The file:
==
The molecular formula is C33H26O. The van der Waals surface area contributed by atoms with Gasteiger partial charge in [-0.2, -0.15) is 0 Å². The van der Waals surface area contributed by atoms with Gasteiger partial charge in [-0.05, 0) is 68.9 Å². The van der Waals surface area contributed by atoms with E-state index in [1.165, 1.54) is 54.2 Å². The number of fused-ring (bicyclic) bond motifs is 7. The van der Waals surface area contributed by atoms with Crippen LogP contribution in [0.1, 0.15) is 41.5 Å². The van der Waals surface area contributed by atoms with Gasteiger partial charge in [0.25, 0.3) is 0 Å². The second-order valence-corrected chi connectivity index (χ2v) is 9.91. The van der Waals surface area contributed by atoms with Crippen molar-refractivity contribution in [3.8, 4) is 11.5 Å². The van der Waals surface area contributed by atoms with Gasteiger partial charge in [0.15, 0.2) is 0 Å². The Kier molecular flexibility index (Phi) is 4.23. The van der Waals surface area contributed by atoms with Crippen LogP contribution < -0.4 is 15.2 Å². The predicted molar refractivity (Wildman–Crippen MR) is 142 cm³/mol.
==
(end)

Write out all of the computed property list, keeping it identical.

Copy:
The molecular formula is C33H26O. The van der Waals surface area contributed by atoms with Gasteiger partial charge in [-0.2, -0.15) is 0 Å². The van der Waals surface area contributed by atoms with Gasteiger partial charge in [-0.05, 0) is 68.9 Å². The van der Waals surface area contributed by atoms with E-state index in [1.165, 1.54) is 54.2 Å². The number of fused-ring (bicyclic) bond motifs is 7. The van der Waals surface area contributed by atoms with Crippen LogP contribution in [0.1, 0.15) is 41.5 Å². The van der Waals surface area contributed by atoms with Gasteiger partial charge in [0.25, 0.3) is 0 Å². The second-order valence-corrected chi connectivity index (χ2v) is 9.91. The van der Waals surface area contributed by atoms with Crippen molar-refractivity contribution in [3.8, 4) is 11.5 Å². The van der Waals surface area contributed by atoms with Gasteiger partial charge in [0.15, 0.2) is 0 Å². The Kier molecular flexibility index (Phi) is 4.23. The van der Waals surface area contributed by atoms with Crippen LogP contribution < -0.4 is 15.2 Å². The predicted molar refractivity (Wildman–Crippen MR) is 142 cm³/mol.